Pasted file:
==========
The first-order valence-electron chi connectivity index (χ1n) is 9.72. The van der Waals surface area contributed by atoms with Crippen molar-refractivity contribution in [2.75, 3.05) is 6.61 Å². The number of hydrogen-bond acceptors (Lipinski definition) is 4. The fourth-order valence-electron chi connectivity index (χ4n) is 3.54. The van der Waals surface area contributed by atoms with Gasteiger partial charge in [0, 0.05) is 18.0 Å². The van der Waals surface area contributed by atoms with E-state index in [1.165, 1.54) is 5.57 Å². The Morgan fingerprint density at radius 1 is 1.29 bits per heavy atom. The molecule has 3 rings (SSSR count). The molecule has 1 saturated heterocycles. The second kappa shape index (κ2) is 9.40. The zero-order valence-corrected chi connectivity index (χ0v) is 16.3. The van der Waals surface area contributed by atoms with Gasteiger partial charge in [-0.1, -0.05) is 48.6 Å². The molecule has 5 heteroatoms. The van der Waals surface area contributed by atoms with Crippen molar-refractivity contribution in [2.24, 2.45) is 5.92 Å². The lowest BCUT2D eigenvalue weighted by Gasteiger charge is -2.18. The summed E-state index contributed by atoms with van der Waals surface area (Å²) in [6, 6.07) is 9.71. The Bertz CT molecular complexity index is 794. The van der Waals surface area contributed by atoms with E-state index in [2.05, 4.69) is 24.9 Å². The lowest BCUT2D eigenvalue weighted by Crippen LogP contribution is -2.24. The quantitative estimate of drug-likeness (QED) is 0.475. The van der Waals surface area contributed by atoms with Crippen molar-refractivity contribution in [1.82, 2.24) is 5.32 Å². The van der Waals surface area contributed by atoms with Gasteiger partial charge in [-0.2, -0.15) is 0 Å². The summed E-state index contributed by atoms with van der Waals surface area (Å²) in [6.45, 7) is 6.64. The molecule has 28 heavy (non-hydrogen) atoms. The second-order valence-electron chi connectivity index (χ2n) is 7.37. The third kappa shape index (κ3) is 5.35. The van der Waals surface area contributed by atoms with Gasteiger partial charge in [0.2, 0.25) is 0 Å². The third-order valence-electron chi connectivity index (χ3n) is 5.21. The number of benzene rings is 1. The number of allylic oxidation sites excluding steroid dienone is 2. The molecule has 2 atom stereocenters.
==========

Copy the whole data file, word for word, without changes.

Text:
The first-order valence-electron chi connectivity index (χ1n) is 9.72. The van der Waals surface area contributed by atoms with Crippen molar-refractivity contribution in [2.75, 3.05) is 6.61 Å². The number of hydrogen-bond acceptors (Lipinski definition) is 4. The fourth-order valence-electron chi connectivity index (χ4n) is 3.54. The van der Waals surface area contributed by atoms with Gasteiger partial charge in [0, 0.05) is 18.0 Å². The van der Waals surface area contributed by atoms with E-state index in [1.165, 1.54) is 5.57 Å². The Morgan fingerprint density at radius 1 is 1.29 bits per heavy atom. The molecule has 3 rings (SSSR count). The molecule has 1 saturated heterocycles. The second kappa shape index (κ2) is 9.40. The zero-order valence-corrected chi connectivity index (χ0v) is 16.3. The van der Waals surface area contributed by atoms with Gasteiger partial charge in [-0.1, -0.05) is 48.6 Å². The molecule has 5 heteroatoms. The van der Waals surface area contributed by atoms with Crippen molar-refractivity contribution in [2.24, 2.45) is 5.92 Å². The lowest BCUT2D eigenvalue weighted by Gasteiger charge is -2.18. The summed E-state index contributed by atoms with van der Waals surface area (Å²) in [6, 6.07) is 9.71. The Bertz CT molecular complexity index is 794. The van der Waals surface area contributed by atoms with E-state index in [2.05, 4.69) is 24.9 Å². The lowest BCUT2D eigenvalue weighted by Crippen LogP contribution is -2.24. The quantitative estimate of drug-likeness (QED) is 0.475. The van der Waals surface area contributed by atoms with Crippen molar-refractivity contribution in [1.82, 2.24) is 5.32 Å². The van der Waals surface area contributed by atoms with Gasteiger partial charge in [-0.2, -0.15) is 0 Å². The summed E-state index contributed by atoms with van der Waals surface area (Å²) in [6.45, 7) is 6.64. The molecule has 28 heavy (non-hydrogen) atoms. The second-order valence-electron chi connectivity index (χ2n) is 7.37. The third kappa shape index (κ3) is 5.35. The van der Waals surface area contributed by atoms with Gasteiger partial charge in [0.2, 0.25) is 0 Å². The third-order valence-electron chi connectivity index (χ3n) is 5.21. The number of benzene rings is 1. The number of allylic oxidation sites excluding steroid dienone is 2. The molecule has 2 atom stereocenters.